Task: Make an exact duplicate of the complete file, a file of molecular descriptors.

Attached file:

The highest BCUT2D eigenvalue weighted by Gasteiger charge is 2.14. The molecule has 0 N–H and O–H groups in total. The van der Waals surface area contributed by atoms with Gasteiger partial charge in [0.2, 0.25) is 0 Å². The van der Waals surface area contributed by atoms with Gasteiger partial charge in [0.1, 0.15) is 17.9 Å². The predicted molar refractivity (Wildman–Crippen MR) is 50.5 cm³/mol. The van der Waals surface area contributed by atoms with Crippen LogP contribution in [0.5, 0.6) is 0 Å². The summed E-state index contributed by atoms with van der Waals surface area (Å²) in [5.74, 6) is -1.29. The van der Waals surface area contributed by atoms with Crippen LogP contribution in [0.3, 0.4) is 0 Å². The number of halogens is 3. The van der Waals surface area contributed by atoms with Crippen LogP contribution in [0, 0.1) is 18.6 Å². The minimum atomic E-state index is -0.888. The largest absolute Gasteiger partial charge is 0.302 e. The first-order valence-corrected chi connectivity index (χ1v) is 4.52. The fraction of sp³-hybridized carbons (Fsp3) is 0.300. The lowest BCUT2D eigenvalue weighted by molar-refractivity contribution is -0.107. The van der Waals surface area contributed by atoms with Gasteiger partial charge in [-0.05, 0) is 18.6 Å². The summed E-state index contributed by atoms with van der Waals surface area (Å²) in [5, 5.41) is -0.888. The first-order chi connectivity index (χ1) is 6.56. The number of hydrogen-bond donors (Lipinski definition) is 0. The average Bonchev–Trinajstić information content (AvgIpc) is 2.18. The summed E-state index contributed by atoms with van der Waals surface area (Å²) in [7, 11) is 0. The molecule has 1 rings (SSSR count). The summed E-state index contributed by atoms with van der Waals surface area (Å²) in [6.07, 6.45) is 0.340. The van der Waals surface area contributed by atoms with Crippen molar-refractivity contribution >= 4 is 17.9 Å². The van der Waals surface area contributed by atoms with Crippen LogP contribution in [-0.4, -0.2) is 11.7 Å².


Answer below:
The highest BCUT2D eigenvalue weighted by Gasteiger charge is 2.14. The molecule has 0 N–H and O–H groups in total. The van der Waals surface area contributed by atoms with Gasteiger partial charge in [0.2, 0.25) is 0 Å². The van der Waals surface area contributed by atoms with Gasteiger partial charge in [0.1, 0.15) is 17.9 Å². The predicted molar refractivity (Wildman–Crippen MR) is 50.5 cm³/mol. The van der Waals surface area contributed by atoms with Crippen LogP contribution in [0.5, 0.6) is 0 Å². The summed E-state index contributed by atoms with van der Waals surface area (Å²) in [5.74, 6) is -1.29. The van der Waals surface area contributed by atoms with Crippen LogP contribution in [0.3, 0.4) is 0 Å². The number of halogens is 3. The van der Waals surface area contributed by atoms with Crippen LogP contribution in [0, 0.1) is 18.6 Å². The minimum atomic E-state index is -0.888. The largest absolute Gasteiger partial charge is 0.302 e. The first-order valence-corrected chi connectivity index (χ1v) is 4.52. The fraction of sp³-hybridized carbons (Fsp3) is 0.300. The lowest BCUT2D eigenvalue weighted by molar-refractivity contribution is -0.107. The van der Waals surface area contributed by atoms with Gasteiger partial charge in [-0.05, 0) is 18.6 Å². The summed E-state index contributed by atoms with van der Waals surface area (Å²) in [5, 5.41) is -0.888. The first-order chi connectivity index (χ1) is 6.56. The number of hydrogen-bond donors (Lipinski definition) is 0. The average Bonchev–Trinajstić information content (AvgIpc) is 2.18. The summed E-state index contributed by atoms with van der Waals surface area (Å²) in [7, 11) is 0. The molecule has 1 rings (SSSR count). The summed E-state index contributed by atoms with van der Waals surface area (Å²) in [6.07, 6.45) is 0.340. The van der Waals surface area contributed by atoms with Crippen molar-refractivity contribution >= 4 is 17.9 Å². The van der Waals surface area contributed by atoms with Crippen LogP contribution in [-0.4, -0.2) is 11.7 Å².